Well as you can imagine I was “is it here yet? is it here yet?”, and that was only half an hour after confirming the order ;-). Anyway fortunately for me (and everyone else) my books arrived very quickly (fabulous service from Pioneer Books). The diary turned out the be written by William Spettigue Lillecrapp and covers the period from September 1863 to April 1864. So it was not written by any reli, but I can tell you that there are most certainly references to various reli’s throughout it, so that makes it very special and most grateful to Monica for even thinking about that book for me.

My second surprise with these books is that there are photographs literally stuck into the Gumeracha Hospital book, possibly by a previous owner. Based on the nurses uniforms they look like they are from the 1920s. But they are glued into to front page and back cover of  the book, and seem to be unnamed (as far as I can tell).

Gumeracha District Hospital Nurses, 1920sGumeracha District Hospital Nurses, 1920s

So that then leads me on to my next adventure. I was fortunate enough to take last Tuesday off of work (I know, it is a shock), but I did actually take a whole day off, and no I wasn’t sick, and no I wasn’t off working at a function or anything. I simply took the day off to do my own thing. And part of what I spent the day doing was visiting the Gumeracha Local History Centre.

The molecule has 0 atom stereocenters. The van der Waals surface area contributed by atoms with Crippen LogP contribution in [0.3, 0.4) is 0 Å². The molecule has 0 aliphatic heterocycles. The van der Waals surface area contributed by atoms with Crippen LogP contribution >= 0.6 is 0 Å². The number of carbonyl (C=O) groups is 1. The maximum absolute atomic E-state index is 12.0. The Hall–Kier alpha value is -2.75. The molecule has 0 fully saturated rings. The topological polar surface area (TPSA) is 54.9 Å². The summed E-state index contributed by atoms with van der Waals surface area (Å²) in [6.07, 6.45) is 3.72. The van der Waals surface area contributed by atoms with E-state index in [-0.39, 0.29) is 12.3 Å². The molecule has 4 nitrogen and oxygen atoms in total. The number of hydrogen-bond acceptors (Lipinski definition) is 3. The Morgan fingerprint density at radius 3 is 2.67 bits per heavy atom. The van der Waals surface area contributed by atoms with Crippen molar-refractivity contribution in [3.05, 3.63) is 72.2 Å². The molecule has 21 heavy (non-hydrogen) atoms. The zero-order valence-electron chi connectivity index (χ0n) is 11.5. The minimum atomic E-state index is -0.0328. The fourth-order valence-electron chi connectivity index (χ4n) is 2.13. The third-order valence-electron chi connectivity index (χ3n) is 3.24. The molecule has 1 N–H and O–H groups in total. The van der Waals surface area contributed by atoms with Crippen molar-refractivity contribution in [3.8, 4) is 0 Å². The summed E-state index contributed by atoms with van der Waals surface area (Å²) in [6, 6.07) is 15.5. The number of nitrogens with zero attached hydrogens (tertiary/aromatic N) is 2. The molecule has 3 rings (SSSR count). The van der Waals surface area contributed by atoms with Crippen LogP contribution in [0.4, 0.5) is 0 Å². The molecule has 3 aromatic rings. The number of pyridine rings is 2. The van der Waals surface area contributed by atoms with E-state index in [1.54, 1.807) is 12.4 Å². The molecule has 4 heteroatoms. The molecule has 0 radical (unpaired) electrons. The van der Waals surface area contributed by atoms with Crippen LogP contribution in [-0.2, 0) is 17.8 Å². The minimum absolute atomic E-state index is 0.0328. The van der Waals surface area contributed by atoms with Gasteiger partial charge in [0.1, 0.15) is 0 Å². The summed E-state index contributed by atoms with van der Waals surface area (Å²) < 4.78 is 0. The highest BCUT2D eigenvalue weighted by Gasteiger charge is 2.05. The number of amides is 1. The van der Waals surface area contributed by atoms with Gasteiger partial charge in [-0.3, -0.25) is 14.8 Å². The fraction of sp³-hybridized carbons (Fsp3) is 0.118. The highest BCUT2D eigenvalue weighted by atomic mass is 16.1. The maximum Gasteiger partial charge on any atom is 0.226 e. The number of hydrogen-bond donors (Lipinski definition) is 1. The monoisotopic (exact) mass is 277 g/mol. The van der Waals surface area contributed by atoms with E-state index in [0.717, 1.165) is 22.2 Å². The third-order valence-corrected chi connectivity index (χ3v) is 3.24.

As they are usually open on Tuesday’s during work hours I don’t get to go, so having a day off was my perfect opportunity to go visit, and check out what they have. And boy oh boy, they have some stuff there. I saw newspaper clippings, photographs, old documents and more that related to my families in the district. I didn’t even get on to looking at the WW1 and WW2 folders, the school records, or the biographies – they will have wait for another day (or two or three).